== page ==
Tax-deferred savings plans come in two major varieties: the 401(k) and conventional IRA. Investor savings are not taxed as income until they are withdrawn, often after retirement. The investor receives an immediate tax reduction because the amount saved is subtracted from gross income.

Other tax-deferred savings options

Life insurance

A person’s and his family’s financial goals can be met in a number of different ways with the aid of insurance. Tax advantages are available for all forms of life insurance plans, including endowment, term, and money back.

Public Provident Fund (PPF)

PPF is government-sponsored savings and direct tax-free investing programme for retirement planning. It is advantageous for people without a formal pension plan.

The debt market influences the PPF’s interest rate. Although partial withdrawals are allowed, the earliest one is after the sixth year, money is locked up for a 15-year period. Investors are not required to pay taxes on redemption proceeds.

New Pension Scheme (NPS)

The New Pension Scheme (NPS), overseen by the Pension Funds Regulatory and Development Authority or PFRDA, is a programme created to help people save for retirement.

It is open to all Indian citizens between the ages of 18 and 60. Due to the minimal fund management fees, it is cost-effective. Three separate accounts are used to manage money, each with a different asset profile, such as equity (E), corporate bonds (C), and government securities (G). Investors have the option of actively managing their portfolios or passively (auto choice).

The total amount that may be deducted under all of Section 80C’s subsections, including 80CCD and 80CCC, is limited to ₹1.5 lakhs.


Pensions are a type of life insurance that meets a distinct demand. Pension plans aim to support the individual and his family if he lives on, unlike protection plans (like term plans) which are designed to safeguard the individual’s family upon death financially.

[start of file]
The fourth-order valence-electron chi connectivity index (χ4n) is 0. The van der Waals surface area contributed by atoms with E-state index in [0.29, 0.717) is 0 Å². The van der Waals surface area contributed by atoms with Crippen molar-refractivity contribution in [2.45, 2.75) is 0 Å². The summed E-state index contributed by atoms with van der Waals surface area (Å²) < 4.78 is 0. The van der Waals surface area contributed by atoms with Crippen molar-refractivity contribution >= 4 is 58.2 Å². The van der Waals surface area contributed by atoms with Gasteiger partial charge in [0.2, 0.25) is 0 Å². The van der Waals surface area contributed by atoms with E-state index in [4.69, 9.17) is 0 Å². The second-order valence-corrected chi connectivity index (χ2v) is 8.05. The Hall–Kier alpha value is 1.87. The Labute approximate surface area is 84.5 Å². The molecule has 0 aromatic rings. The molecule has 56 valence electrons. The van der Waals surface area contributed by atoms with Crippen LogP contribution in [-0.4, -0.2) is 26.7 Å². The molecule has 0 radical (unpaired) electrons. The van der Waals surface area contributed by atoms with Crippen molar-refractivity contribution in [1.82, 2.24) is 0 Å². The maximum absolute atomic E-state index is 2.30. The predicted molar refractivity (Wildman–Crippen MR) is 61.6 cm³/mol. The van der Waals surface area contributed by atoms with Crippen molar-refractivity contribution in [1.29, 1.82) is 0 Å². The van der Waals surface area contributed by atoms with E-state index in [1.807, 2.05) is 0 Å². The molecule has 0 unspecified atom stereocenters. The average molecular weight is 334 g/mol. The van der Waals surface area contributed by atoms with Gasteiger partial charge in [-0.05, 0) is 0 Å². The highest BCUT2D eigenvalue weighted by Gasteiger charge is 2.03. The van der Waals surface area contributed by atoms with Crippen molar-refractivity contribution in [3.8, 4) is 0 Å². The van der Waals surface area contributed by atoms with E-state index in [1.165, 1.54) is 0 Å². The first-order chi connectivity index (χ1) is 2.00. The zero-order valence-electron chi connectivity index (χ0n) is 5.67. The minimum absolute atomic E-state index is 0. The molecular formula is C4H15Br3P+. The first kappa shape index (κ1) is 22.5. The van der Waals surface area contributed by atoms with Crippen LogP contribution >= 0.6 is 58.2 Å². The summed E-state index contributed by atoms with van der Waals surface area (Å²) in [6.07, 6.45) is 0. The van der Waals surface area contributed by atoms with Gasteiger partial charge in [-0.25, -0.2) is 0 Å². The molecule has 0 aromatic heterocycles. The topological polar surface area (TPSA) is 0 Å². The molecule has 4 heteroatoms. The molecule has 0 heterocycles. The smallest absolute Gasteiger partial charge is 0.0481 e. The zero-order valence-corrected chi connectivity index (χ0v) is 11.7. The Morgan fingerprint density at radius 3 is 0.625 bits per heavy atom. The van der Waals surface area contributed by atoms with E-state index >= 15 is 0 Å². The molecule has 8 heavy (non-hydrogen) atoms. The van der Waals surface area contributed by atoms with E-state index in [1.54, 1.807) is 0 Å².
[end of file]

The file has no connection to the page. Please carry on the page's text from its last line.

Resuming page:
Both post office time deposits and 5-year bank fixed deposits generate tax-free income. For those who have limited tolerance for risk and want to accumulate savings over the long term, they are among the greatest tax-free investments available in India.


Now that you know much about the deferred savings plan, you can make an informed decision when choosing a tax-deferred plan. Moreover, now that you know about the functioning and benefits of tax-deferred savings plans, you can decide whether it fits your long-term financial goals or not. Investing without being informed can lead to loss through penalties and charges.

Experts believe that tax-deferred savings plans investment is a safe option for long-term investment if they fit your long-term investment criteria and financial priorities. Also, these plans are adequately regulated by strict financial laws.


1. What is the difference between a 401k and a deferred compensation plan?

Plans for deferred compensation are financed informally. In essence, the company promises to pay the employee the postponed payments and any investment gains at the appointed period. In contrast, a 401(k) account has been formally formed.

2. What is an advantage of tax-deferred retirement savings?

An investment account known as a tax-deferred savings plan enables a taxpayer to avoid paying taxes on the money invested until it is withdrawn, typically after retirement. The most well-known of these programmes are 401(k)s and individual retirement accounts (IRAs).